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14 F FIGURE 2 Arseni metabolism: Inor ic rganic arsenate (AsV) can be reduced by glutathione (G d GSH) or other reduc ctants to yield inorrganic arsenite (AsIII) and gluta- s III V t thione disulfide (GSSG). As is conv verted to pentavalen monomethylarso acid (MMA ), a reaction catalyz by arsenic-3-m nt onic zed methyltransferase (AAS3MT), with S S-adenosyl methion (SAM) serving as the methyl dono in the process, SAM is hydrolyzed to S-adenosyl ho ne or; d omocysteine (SAH) After the reducti of MMAV ). ion III t MMA by thioredoxin (Trx), a sec to cond methylation st results in the sy tep ynthesis of dimethyylarsinic acid (DMA V). Source: Figur courtesy of Mega Hall. A re an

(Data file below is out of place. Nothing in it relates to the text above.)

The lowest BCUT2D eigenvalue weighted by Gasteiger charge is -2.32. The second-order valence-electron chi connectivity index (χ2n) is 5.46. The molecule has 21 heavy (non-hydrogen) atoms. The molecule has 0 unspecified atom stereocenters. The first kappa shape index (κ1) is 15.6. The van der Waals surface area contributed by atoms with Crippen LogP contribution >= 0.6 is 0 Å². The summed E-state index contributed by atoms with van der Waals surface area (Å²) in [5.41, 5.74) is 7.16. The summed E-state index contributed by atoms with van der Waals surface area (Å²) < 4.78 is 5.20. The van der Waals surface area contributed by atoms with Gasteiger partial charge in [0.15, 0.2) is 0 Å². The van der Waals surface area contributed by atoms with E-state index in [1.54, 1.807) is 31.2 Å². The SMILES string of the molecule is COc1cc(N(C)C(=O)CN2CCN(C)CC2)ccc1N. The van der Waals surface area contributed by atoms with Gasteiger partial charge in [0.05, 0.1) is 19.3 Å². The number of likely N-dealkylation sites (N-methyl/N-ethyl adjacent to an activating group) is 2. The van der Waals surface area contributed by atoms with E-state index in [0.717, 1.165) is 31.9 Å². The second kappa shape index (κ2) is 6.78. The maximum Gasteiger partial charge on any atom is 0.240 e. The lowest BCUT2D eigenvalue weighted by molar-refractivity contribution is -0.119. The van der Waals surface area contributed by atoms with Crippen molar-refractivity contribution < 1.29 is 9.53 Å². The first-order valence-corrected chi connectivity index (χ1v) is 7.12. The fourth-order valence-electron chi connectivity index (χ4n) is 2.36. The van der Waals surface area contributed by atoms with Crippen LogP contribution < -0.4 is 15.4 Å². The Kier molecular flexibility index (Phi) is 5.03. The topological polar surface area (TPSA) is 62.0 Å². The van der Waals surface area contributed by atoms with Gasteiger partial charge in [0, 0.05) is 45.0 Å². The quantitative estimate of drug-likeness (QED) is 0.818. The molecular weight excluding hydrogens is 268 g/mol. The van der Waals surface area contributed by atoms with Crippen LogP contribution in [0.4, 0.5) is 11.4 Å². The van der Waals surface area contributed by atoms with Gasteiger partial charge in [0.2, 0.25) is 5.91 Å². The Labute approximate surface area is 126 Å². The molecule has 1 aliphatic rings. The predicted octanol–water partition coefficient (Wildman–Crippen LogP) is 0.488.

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Exposure Considerations 15 People vary widely in their ability to metabolize inorganic arsenic, as reflected by the widely vary- ing proportions of inorganic arsenic, MMA, and DMA in urine and blood. Women are more efficient than men in converting inorganic arsenic to DMA, particularly during pregnancy, when arsenic metabolism is facilitated (Vahter et al. 2006), and children appear to methylate arsenic as well as adults (e.g., Wasser- man et al. 2004). There is consistent evidence from epidemiologic studies in populations exposed to high arsenic concentrations in drinking water that people who can efficiently convert inorganic arsenic to DMA are at lower risk for arsenic-induced disease than those who are “poor methylators”, who have higher proportions of MMA and inorganic arsenic in urine. In particular, in comparison with those who have a low proportion of MMA (III + V) in urine, those who have a higher proportion have been observed to be at higher risks for heart disease, atherosclerosis, peripheral vascular disease, hypertension, and blad- der, lung, and skin cancer (reviewed in Steinmaus et al. 2010). Those findings are derived from studies in Taiwan, Argentina, and Bangladesh. There is compelling evidence that arsenic metabolism and toxicity vary because of genetic factors (see discussion in Chapter 5). Thus, the hazard assessment of oral exposure to inorganic arsenic should take into account the fact that some people are more susceptible than others because of their relative inability to metabolize arsenic. Sus- ceptibility factors, discussed more fully in Chapter 5, include life stage, genetics, sex, nutritional characteris- tics (such as folate, selenium, and body-mass index), pre-existing diseases, smoking, alcohol consumption, and exposure to mixtures of chemicals. With regard to animal studies, it is important to note that the metabolism of inorganic arsenic varies widely among species (Vahter et al. 1995a; Vahter 1999; Loffredo et al. 2003). Dogs and mice, for exam- ple, are extensive methylators of inorganic arsenic and excrete 80% or more of a given dose as DMA in urine and less than 5% as MMA. Humans excrete more MMA on the average than other species, and this suggests that humans may be poorer methylators of inorganic arsenic. There is extensive evidence from cellular and animal models that MMA (III) and DMA (III) are more toxic than inorganic arsenite (e.g., Styblo et al. 2002), although the in vivo toxicities reflect the overall balance both among forms of arsenic and the extent and rate of its elimination. Arsenic excreted by humans tends to be 10-20% MMA, whereas that of dogs, hamsters, mice, rabbits, and rats is 1-5% MMA (Vahter 1999). Guinea pigs, marmoset mon- keys, and chimpanzees do not methylate inorganic arsenic (Vahter 1999). Several species metabolize in- organic arsenic to a trimethyl form as well, but this form has not been observed in humans. After inges- tion of DMA, however, a few percent of the arsenic excreted in the urine was in the form of trimethylarsine oxide (Marafante et al. 1987). Finally, considerable work in mice has described the tissue distribution of various arsenic metabo- lites. For example, the oral administration of radiolabeled arsenate (73As) led to accumulation in organs known to be targets for inorganic arsenic–induced cancers (bladder, kidney, skin, and lung). MMA was found in all organs except the bladder. In the kidney, inorganic arsenic was the predominant species (Hughes et al. 2003), possibly because arsenate undergoes renal tubular reaborption via the phosphate transporter (Ginsberg and Lotspeich 1963; Ginsberg 1965). Bladder and lung had the highest percentage of DMA; this is of interest in that mouse studies of DMA suggest that it might be a tumor promoter, albeit at concentrations of 10-100 ppm, concentrations that are not relevant to human exposures (reviewed by Hughes et al. 2003). It is notable that in AS3MT knockout mice, which have markedly impaired arsenic methylation, dramatic cytotoxic urothelial cell changes occur within hours after the administration of so- dium arsenite (Arnold et al. 2013). BIOMARKERS OF EXPOSURE There are various ways to estimate exposure to environmental chemicals. Environmental sampling can be conducted in air, water, soil, house dust, and food to estimate exposure. To estimate exposure, sta- tistical models can be used to relate environmental concentrations to internal dose, estimated over various time frames, but such processes rely on an assumption that environmental concentrations correlate with amounts of arsenic ingested and inhaled (e.g., Nasreddine and Parent-Massin 2002). A more direct way to